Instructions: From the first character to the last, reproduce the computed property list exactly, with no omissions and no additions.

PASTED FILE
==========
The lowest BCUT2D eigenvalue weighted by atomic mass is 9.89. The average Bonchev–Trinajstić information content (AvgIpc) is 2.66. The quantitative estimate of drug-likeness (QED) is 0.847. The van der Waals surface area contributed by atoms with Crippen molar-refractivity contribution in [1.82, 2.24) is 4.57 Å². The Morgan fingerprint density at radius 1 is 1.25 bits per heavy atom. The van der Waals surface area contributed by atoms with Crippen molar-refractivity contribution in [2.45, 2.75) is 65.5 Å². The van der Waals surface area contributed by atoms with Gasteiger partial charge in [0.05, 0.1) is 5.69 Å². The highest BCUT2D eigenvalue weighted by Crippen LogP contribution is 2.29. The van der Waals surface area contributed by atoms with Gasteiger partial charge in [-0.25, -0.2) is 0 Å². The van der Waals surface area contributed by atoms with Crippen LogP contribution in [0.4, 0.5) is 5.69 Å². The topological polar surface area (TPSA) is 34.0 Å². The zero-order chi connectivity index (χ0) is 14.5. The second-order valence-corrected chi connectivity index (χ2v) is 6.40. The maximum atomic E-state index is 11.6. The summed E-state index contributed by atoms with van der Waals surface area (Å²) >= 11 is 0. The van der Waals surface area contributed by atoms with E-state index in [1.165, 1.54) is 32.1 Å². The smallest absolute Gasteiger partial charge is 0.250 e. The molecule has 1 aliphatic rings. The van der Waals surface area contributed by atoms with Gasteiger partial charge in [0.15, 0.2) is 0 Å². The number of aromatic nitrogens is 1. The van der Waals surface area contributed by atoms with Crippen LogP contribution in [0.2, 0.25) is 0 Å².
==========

The lowest BCUT2D eigenvalue weighted by atomic mass is 9.89. The average Bonchev–Trinajstić information content (AvgIpc) is 2.66. The quantitative estimate of drug-likeness (QED) is 0.847. The van der Waals surface area contributed by atoms with Crippen molar-refractivity contribution in [1.82, 2.24) is 4.57 Å². The Morgan fingerprint density at radius 1 is 1.25 bits per heavy atom. The van der Waals surface area contributed by atoms with Crippen molar-refractivity contribution in [2.45, 2.75) is 65.5 Å². The van der Waals surface area contributed by atoms with Gasteiger partial charge in [0.05, 0.1) is 5.69 Å². The highest BCUT2D eigenvalue weighted by Crippen LogP contribution is 2.29. The van der Waals surface area contributed by atoms with Gasteiger partial charge in [-0.25, -0.2) is 0 Å². The van der Waals surface area contributed by atoms with Crippen LogP contribution in [0.4, 0.5) is 5.69 Å². The topological polar surface area (TPSA) is 34.0 Å². The zero-order chi connectivity index (χ0) is 14.5. The second-order valence-corrected chi connectivity index (χ2v) is 6.40. The maximum atomic E-state index is 11.6. The summed E-state index contributed by atoms with van der Waals surface area (Å²) >= 11 is 0. The van der Waals surface area contributed by atoms with E-state index in [1.165, 1.54) is 32.1 Å². The smallest absolute Gasteiger partial charge is 0.250 e. The molecule has 1 aliphatic rings. The van der Waals surface area contributed by atoms with Gasteiger partial charge in [0.15, 0.2) is 0 Å². The number of aromatic nitrogens is 1. The van der Waals surface area contributed by atoms with Crippen LogP contribution in [0.2, 0.25) is 0 Å².